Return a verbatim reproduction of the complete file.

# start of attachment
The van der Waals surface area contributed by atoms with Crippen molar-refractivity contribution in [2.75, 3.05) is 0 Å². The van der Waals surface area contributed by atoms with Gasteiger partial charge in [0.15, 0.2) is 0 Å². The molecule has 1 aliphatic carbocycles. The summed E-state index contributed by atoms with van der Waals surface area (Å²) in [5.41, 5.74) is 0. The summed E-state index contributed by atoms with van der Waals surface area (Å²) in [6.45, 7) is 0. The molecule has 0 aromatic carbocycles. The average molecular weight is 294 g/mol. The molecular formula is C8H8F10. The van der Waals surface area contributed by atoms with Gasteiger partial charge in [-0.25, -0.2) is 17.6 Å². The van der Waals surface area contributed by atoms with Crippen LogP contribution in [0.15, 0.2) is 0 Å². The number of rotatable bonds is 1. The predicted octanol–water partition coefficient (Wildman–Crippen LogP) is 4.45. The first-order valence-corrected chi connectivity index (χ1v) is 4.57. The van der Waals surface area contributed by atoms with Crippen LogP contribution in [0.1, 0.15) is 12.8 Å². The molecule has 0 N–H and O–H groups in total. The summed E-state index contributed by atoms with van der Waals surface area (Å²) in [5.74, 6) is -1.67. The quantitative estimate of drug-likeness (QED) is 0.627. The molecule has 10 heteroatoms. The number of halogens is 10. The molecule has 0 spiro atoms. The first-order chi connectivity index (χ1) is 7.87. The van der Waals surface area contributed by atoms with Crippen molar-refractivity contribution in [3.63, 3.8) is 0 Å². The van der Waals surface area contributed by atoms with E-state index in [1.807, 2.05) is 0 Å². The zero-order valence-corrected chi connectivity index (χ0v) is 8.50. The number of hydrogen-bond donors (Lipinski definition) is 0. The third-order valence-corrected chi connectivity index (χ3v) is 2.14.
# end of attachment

The van der Waals surface area contributed by atoms with Crippen molar-refractivity contribution in [2.75, 3.05) is 0 Å². The van der Waals surface area contributed by atoms with Gasteiger partial charge in [0.15, 0.2) is 0 Å². The molecule has 1 aliphatic carbocycles. The summed E-state index contributed by atoms with van der Waals surface area (Å²) in [5.41, 5.74) is 0. The summed E-state index contributed by atoms with van der Waals surface area (Å²) in [6.45, 7) is 0. The molecule has 0 aromatic carbocycles. The average molecular weight is 294 g/mol. The molecular formula is C8H8F10. The van der Waals surface area contributed by atoms with Gasteiger partial charge in [-0.25, -0.2) is 17.6 Å². The van der Waals surface area contributed by atoms with Crippen LogP contribution in [0.15, 0.2) is 0 Å². The number of rotatable bonds is 1. The predicted octanol–water partition coefficient (Wildman–Crippen LogP) is 4.45. The first-order valence-corrected chi connectivity index (χ1v) is 4.57. The van der Waals surface area contributed by atoms with Crippen LogP contribution in [0.1, 0.15) is 12.8 Å². The molecule has 0 N–H and O–H groups in total. The summed E-state index contributed by atoms with van der Waals surface area (Å²) in [5.74, 6) is -1.67. The quantitative estimate of drug-likeness (QED) is 0.627. The molecule has 10 heteroatoms. The number of halogens is 10. The molecule has 0 spiro atoms. The first-order chi connectivity index (χ1) is 7.87. The van der Waals surface area contributed by atoms with Crippen molar-refractivity contribution in [3.63, 3.8) is 0 Å². The van der Waals surface area contributed by atoms with E-state index in [1.807, 2.05) is 0 Å². The zero-order valence-corrected chi connectivity index (χ0v) is 8.50. The number of hydrogen-bond donors (Lipinski definition) is 0. The third-order valence-corrected chi connectivity index (χ3v) is 2.14.